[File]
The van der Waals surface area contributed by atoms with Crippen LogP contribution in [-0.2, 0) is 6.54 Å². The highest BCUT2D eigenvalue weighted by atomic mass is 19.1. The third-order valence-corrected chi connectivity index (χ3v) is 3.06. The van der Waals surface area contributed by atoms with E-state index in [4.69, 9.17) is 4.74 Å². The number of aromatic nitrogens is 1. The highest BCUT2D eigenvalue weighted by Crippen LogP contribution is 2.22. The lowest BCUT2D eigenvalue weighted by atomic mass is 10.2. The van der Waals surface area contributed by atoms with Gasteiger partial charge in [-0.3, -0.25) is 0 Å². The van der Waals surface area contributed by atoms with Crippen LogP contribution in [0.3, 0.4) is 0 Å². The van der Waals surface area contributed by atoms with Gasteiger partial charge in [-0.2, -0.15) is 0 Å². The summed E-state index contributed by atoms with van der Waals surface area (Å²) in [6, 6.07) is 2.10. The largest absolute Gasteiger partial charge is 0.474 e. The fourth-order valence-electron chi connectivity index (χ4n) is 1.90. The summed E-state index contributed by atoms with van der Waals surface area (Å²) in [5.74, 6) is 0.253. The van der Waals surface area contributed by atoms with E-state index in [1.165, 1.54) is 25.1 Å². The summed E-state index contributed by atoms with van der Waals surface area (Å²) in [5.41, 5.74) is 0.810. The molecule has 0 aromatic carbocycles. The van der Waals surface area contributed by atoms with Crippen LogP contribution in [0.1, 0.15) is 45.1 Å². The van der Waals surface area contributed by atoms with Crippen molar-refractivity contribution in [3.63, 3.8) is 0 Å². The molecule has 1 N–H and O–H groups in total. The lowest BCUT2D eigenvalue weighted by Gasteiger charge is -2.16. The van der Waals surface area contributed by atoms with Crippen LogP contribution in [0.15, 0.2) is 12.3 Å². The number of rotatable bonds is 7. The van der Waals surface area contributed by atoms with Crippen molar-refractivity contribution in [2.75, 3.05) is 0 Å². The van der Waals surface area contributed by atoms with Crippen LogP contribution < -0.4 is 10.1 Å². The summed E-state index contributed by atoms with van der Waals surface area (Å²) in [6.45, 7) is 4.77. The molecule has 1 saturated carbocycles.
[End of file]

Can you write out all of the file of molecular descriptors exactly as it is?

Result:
The van der Waals surface area contributed by atoms with Crippen LogP contribution in [-0.2, 0) is 6.54 Å². The highest BCUT2D eigenvalue weighted by atomic mass is 19.1. The third-order valence-corrected chi connectivity index (χ3v) is 3.06. The van der Waals surface area contributed by atoms with E-state index in [4.69, 9.17) is 4.74 Å². The number of aromatic nitrogens is 1. The highest BCUT2D eigenvalue weighted by Crippen LogP contribution is 2.22. The lowest BCUT2D eigenvalue weighted by atomic mass is 10.2. The van der Waals surface area contributed by atoms with Gasteiger partial charge in [-0.3, -0.25) is 0 Å². The van der Waals surface area contributed by atoms with Crippen LogP contribution in [0.3, 0.4) is 0 Å². The van der Waals surface area contributed by atoms with Gasteiger partial charge in [-0.2, -0.15) is 0 Å². The summed E-state index contributed by atoms with van der Waals surface area (Å²) in [6, 6.07) is 2.10. The largest absolute Gasteiger partial charge is 0.474 e. The fourth-order valence-electron chi connectivity index (χ4n) is 1.90. The summed E-state index contributed by atoms with van der Waals surface area (Å²) in [5.74, 6) is 0.253. The van der Waals surface area contributed by atoms with E-state index in [1.165, 1.54) is 25.1 Å². The summed E-state index contributed by atoms with van der Waals surface area (Å²) in [5.41, 5.74) is 0.810. The molecule has 0 aromatic carbocycles. The van der Waals surface area contributed by atoms with Crippen LogP contribution in [0.1, 0.15) is 45.1 Å². The van der Waals surface area contributed by atoms with Crippen molar-refractivity contribution in [3.63, 3.8) is 0 Å². The molecule has 1 N–H and O–H groups in total. The lowest BCUT2D eigenvalue weighted by Gasteiger charge is -2.16. The van der Waals surface area contributed by atoms with Crippen LogP contribution in [0.15, 0.2) is 12.3 Å². The number of rotatable bonds is 7. The van der Waals surface area contributed by atoms with Crippen molar-refractivity contribution in [2.75, 3.05) is 0 Å². The van der Waals surface area contributed by atoms with Crippen LogP contribution < -0.4 is 10.1 Å². The summed E-state index contributed by atoms with van der Waals surface area (Å²) in [6.45, 7) is 4.77. The molecule has 1 saturated carbocycles.